Meanwhile, most of the other cannabis farms in Northern California were not so fortunate. Many opted out of insurance policies to keep costs low. This money-saving tactic is typical among farmers of all kinds, who often skip this expense to keep profit margins higher. But this is a big gamble, particularly in an area so prone to fires. Continue reading

In the midst of tax season, the paradox of tax-paying marijuana business owners being treated like criminals takes center stage. The San Francisco marijuana businessChronicle recently described the scene as marijuana retailers brought bags of cash to tax administration offices. Some retailers reported bringing in up to $80,000 at a time.

But what other choice did they have? California has opened the door for legal recreational sales with the implementation of Proposition 64 this year, which is bringing a new wave of money-making opportunities for cannabis entrepreneurs. And where there is money-making, there are also taxes. These businesses want to pay their taxes, but without the option of processing transactions and savings in a bank like a normal business, cannabis companies end up paying taxes with cash out of bags.

As our marijuana attorneys can explain, at the heart of this issue is Controlled Substances Act, 21 U.S.C. Section 812. According to the federal government, marijuana is classified as a Schedule I narcotic under this act. A Schedule I classification means that a drug “has high potential for abuse” and has no accepted medical use in the United States. And even under medical supervision, it would not be considered safe to consume. Obviously, nothing could be further from the truth when it comes to marijuana. For more than 20 years, cannabis has been offering relief to patients in California for everything from cancer to arthritis to anxiety thanks to the Compassionate use Act of 1996. Continue reading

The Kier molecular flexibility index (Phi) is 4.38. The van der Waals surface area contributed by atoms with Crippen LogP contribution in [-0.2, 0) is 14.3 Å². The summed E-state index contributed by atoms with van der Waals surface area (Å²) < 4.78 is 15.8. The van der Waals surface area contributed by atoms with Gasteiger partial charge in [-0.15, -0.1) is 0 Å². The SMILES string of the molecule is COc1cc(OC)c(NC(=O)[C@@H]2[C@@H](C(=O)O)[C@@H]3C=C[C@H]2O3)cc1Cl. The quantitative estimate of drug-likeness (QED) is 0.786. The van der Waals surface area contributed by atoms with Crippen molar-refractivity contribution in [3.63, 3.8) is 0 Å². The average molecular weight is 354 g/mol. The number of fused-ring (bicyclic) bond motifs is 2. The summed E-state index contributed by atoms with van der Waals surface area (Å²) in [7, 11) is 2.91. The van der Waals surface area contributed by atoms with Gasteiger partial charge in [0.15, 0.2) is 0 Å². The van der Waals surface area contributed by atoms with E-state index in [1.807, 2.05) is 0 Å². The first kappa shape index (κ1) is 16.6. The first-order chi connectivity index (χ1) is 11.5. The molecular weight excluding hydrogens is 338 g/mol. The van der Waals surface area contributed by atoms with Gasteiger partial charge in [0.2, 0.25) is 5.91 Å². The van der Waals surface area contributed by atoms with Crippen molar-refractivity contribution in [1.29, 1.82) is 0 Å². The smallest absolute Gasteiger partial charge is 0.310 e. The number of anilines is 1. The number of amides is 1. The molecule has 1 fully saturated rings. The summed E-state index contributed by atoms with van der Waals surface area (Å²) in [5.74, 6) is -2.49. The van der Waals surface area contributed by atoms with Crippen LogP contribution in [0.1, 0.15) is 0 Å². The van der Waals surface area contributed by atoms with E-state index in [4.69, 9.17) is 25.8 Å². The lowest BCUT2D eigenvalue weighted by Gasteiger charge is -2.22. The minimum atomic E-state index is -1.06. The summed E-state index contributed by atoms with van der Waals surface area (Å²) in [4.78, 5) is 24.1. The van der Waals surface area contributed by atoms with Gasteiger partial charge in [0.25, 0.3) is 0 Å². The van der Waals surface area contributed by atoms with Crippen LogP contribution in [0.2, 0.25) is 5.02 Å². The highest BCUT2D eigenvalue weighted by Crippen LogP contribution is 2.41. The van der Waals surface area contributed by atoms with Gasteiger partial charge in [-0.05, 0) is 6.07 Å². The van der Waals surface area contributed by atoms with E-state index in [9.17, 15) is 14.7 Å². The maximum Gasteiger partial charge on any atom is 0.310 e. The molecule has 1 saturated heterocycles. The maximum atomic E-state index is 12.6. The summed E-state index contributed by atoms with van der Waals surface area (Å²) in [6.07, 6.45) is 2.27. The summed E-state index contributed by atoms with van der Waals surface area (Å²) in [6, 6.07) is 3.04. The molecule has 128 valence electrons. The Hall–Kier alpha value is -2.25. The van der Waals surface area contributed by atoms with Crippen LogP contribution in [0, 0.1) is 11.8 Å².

There’s no finer example of the ongoing struggle between politicians and the people over the issue of marijuana legalization than the current events marijuana legalizationtaking place in Nebraska. Despite efforts on two different fronts to get medical marijuana on the 2018 ballot, all efforts have been halted, at least for the time being.

A recent survey of Nebraska residents showed that 77 percent of respondents would vote yes on a ballot initiative to legalize medical marijuana in the state, according to an Omaha World-Herald report. The survey was conducted as part of research one state senator was conducting to support a resolution to make way for voters to decide on medical marijuana legalization. The resolution was dropped, though, when the senator determined she did not have enough support from her fellow legislators, despite the overwhelming support from voters.

Meanwhile the Marijuana Policy Project (which offered support for Proposition 64 when it was on the ballot in California) has been trying to organize a petition drive to get an initiative on the ballot as well. However, the group determined there was not enough time to rally for 2018 and are instead focusing their efforts on a big 2020 push. Continue reading

Marijuana legalization has been a decades-long battle that is finally paying off, with states all over the country legalizing medical and/or recreational marijuana legalizationcannabis. But in addition to fighting for your rights on the legal front, our experienced lawyers know there is another fight that must be won: the battle of public perception.

Nowhere is that struggle better illustrated than in Texas, where a college baseball coach blew off an athlete interested in attending the school over the issue of marijuana. You might be wondering what the connection is. Did the student fail a drug test? Did he have a criminal record involving marijuana? Had he been penalized by his high school for coming to school under the influence?

All of these would be excellent guesses. But the answer to all three is “no.” According to an email to the athlete, which has since gone viral, it appears the coach deemed the student guilty by association of the entire state of Colorado, according to a report from The Washington Post.

The email claimed the school was not considering students from Colorado because in the past, recruits from the state had difficulty passing the drug test. “We have made a decision not to take a chance on student-athletes from your state. You can thank your liberal politicians,” the message went on to say.